WEST HARTFORD, Conn. – Consumer activist and Connecticut native Ralph Nader said Friday he is “absorbing” the reaction he’s receiving about a possible bid for the U.S. Senate, saying he wants to first gauge the level of grass-roots support before making a decision.
Many people have called on Nader to jump into the hotly contested race to challenge Democratic Sen. Chris Dodd, who has been struggling in recent polls. Nader said he’s getting increasingly more requests from Connecticut Green Party members, independents and supporters of Ned Lamont, the upstart Democrat who challenged Sen. Joe Lieberman in the 2006 election.
“I’m just absorbing a lot of the feedback before I make a decision,” said Nader, who appeared at the Noah Webster Library in West Hartford, where he was signing his new book, “Only the Super-Rich Can Save Us!”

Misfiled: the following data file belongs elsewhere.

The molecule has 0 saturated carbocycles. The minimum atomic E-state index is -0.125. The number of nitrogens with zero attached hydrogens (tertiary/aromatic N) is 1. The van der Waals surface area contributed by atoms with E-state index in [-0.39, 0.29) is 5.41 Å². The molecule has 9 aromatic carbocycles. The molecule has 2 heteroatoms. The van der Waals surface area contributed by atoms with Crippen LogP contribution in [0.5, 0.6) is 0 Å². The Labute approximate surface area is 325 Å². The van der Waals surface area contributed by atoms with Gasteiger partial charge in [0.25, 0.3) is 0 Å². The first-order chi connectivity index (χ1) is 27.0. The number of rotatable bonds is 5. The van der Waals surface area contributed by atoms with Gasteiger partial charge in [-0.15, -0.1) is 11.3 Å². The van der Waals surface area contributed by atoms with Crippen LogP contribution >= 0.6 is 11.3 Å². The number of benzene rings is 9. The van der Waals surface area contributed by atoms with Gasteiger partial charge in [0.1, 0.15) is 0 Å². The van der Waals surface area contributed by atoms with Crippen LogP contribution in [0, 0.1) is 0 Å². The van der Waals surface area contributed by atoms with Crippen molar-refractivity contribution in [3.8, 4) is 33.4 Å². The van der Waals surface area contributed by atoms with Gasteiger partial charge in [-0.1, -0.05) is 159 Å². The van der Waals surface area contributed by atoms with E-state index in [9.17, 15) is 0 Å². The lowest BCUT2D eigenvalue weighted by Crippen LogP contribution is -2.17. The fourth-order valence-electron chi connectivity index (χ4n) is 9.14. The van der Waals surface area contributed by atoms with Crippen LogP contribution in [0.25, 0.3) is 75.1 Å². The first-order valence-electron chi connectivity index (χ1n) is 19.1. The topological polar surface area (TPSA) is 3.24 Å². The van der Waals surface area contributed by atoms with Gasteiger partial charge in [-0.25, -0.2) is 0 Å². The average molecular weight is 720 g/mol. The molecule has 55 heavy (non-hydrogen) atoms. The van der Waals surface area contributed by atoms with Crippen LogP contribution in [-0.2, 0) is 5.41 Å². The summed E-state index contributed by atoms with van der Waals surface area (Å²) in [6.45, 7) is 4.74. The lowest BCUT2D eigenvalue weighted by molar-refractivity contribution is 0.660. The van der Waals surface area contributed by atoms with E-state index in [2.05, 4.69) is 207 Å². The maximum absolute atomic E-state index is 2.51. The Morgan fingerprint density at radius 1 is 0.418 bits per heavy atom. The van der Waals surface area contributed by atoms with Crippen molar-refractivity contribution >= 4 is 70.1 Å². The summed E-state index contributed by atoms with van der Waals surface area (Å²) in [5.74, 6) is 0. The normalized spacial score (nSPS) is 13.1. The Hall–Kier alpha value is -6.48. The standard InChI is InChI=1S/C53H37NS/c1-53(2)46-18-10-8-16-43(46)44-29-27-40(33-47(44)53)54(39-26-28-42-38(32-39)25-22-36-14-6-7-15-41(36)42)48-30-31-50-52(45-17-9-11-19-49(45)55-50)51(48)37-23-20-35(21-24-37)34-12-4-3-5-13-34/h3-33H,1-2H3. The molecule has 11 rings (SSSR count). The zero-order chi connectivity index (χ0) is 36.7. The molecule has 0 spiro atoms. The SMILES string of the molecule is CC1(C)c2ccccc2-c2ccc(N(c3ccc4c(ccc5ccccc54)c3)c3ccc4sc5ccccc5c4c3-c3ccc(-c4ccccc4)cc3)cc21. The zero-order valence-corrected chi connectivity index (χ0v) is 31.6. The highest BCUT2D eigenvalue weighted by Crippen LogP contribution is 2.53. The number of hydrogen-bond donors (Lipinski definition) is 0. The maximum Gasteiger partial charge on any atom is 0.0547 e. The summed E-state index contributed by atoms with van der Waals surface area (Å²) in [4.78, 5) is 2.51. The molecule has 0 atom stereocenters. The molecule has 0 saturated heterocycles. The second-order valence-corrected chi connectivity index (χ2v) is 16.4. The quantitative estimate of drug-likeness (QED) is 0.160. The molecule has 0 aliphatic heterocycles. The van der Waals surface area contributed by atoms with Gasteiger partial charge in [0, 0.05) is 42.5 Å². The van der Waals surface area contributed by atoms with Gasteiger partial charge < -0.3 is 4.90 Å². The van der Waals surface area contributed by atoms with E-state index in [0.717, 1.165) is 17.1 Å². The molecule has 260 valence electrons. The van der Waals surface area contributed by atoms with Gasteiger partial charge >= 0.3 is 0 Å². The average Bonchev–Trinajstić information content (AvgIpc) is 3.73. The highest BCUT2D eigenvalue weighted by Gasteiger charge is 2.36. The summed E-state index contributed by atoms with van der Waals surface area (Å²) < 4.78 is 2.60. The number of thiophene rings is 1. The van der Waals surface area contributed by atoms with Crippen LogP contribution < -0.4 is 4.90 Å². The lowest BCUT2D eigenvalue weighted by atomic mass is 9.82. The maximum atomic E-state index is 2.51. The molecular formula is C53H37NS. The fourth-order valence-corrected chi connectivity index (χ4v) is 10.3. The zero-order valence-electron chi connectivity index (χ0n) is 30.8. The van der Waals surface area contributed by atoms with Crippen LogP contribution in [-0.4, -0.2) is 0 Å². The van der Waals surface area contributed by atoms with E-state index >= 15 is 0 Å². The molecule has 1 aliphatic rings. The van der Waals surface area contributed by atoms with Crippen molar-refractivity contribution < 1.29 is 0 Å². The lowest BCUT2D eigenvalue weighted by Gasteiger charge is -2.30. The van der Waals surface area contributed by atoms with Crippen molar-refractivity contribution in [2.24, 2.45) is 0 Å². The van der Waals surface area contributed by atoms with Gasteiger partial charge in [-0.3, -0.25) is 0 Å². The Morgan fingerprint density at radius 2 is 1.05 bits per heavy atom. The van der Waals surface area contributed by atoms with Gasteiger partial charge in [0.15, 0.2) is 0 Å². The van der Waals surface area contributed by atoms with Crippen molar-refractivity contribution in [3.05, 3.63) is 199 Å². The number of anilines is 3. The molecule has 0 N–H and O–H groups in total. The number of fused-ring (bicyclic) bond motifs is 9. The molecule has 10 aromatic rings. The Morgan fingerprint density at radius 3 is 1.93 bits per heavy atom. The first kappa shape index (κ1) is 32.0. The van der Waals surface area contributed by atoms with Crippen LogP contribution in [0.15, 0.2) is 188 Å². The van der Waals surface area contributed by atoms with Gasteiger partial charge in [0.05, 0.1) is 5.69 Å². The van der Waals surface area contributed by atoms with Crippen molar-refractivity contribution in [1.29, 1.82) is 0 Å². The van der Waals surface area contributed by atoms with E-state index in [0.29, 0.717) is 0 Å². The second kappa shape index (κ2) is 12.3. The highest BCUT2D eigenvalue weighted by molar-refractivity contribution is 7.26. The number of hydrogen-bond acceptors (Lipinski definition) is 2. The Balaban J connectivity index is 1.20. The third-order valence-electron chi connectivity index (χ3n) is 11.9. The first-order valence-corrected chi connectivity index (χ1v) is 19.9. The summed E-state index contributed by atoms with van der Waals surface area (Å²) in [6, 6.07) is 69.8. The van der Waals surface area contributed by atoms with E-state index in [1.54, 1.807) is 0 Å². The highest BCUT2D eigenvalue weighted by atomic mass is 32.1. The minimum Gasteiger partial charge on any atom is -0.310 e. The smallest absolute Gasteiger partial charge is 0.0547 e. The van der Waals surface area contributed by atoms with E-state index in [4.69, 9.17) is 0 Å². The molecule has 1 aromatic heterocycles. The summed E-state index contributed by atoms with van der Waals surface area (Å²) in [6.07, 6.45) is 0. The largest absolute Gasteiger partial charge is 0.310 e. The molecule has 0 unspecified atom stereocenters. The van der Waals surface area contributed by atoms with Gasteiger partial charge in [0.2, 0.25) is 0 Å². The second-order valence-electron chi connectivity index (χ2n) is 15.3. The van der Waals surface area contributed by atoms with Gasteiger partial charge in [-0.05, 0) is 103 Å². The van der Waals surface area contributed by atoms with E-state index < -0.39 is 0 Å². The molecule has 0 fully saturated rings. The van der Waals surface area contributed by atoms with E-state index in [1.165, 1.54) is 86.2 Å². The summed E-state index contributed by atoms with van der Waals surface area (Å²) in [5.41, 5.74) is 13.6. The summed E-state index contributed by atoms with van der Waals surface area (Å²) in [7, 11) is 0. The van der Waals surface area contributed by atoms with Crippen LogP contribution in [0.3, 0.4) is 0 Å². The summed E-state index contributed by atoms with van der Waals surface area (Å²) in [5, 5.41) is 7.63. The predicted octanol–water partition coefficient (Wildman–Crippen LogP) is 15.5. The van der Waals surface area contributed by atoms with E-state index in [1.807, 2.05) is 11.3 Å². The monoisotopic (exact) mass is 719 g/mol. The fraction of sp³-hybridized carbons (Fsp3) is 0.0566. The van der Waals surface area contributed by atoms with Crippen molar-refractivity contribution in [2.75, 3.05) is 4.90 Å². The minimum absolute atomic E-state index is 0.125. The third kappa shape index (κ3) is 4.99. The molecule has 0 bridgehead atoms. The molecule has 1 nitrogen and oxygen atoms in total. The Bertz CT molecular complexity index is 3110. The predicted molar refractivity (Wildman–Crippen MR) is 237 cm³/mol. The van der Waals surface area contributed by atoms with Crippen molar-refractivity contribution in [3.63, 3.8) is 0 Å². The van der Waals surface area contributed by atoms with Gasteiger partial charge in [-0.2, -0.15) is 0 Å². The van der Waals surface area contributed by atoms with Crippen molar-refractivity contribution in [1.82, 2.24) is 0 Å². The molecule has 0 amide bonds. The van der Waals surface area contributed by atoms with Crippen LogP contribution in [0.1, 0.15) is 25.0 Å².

Some Democrats accused Nader of being a spoiler in the 2000 presidential election when he ran as the Green Party’s candidate and got 2.7 percent of the vote. Republican George W. Bush won the electoral vote that year, defeating the Democrat, former Vice President Al Gore.
This time around, supporters look to 75-year-old Nader as the person who can reform government and hold the banking industry accountable. Dodd has come under criticism for his role in the national financial crisis as chairman of the Senate Banking Committee.
Nader said he wants to determine whether voters are truly dissatisfied with Dodd and whether there are enough willing to work throughout Connecticut’s 169 towns “for a new breed of political representation in Washington.”
“It really depends on what kind of momentum there is and how many people are willing to roll up their sleeves because I’m very accustomed to people saying ‘run Ralph run’ and then they drift away, predisposed and preoccupied with their daily life,” he told reporters. “It has to be bottom up.”
Dodd’s campaign and the state Democrats have declined to comment on a possible Nader candidacy.